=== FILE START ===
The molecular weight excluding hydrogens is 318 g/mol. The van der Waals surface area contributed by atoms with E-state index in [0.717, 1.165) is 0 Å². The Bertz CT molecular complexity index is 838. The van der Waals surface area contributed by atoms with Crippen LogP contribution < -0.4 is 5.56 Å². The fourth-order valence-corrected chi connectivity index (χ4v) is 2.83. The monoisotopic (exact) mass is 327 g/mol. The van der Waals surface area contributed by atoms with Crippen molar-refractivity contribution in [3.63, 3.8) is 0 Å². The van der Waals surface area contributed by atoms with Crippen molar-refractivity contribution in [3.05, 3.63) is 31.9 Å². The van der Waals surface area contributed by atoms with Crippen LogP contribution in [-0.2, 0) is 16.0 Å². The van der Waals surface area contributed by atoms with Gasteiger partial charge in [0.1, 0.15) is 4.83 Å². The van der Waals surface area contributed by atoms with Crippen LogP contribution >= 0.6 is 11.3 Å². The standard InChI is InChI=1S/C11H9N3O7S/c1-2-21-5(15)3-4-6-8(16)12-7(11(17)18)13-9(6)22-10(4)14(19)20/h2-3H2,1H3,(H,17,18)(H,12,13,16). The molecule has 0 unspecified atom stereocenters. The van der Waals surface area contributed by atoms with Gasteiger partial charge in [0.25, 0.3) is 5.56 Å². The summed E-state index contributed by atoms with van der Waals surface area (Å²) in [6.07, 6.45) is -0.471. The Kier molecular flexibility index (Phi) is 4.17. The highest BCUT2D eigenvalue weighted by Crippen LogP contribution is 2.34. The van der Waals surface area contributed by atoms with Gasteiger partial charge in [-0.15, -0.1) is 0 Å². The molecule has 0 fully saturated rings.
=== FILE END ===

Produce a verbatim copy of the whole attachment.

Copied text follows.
The molecular weight excluding hydrogens is 318 g/mol. The van der Waals surface area contributed by atoms with E-state index in [0.717, 1.165) is 0 Å². The Bertz CT molecular complexity index is 838. The van der Waals surface area contributed by atoms with Crippen LogP contribution < -0.4 is 5.56 Å². The fourth-order valence-corrected chi connectivity index (χ4v) is 2.83. The monoisotopic (exact) mass is 327 g/mol. The van der Waals surface area contributed by atoms with Crippen molar-refractivity contribution in [3.63, 3.8) is 0 Å². The van der Waals surface area contributed by atoms with Crippen molar-refractivity contribution in [3.05, 3.63) is 31.9 Å². The van der Waals surface area contributed by atoms with Crippen LogP contribution in [-0.2, 0) is 16.0 Å². The van der Waals surface area contributed by atoms with Gasteiger partial charge in [0.1, 0.15) is 4.83 Å². The van der Waals surface area contributed by atoms with Crippen LogP contribution >= 0.6 is 11.3 Å². The standard InChI is InChI=1S/C11H9N3O7S/c1-2-21-5(15)3-4-6-8(16)12-7(11(17)18)13-9(6)22-10(4)14(19)20/h2-3H2,1H3,(H,17,18)(H,12,13,16). The molecule has 0 unspecified atom stereocenters. The van der Waals surface area contributed by atoms with Gasteiger partial charge in [0.25, 0.3) is 5.56 Å². The summed E-state index contributed by atoms with van der Waals surface area (Å²) in [6.07, 6.45) is -0.471. The Kier molecular flexibility index (Phi) is 4.17. The highest BCUT2D eigenvalue weighted by Crippen LogP contribution is 2.34. The van der Waals surface area contributed by atoms with Gasteiger partial charge in [-0.15, -0.1) is 0 Å². The molecule has 0 fully saturated rings.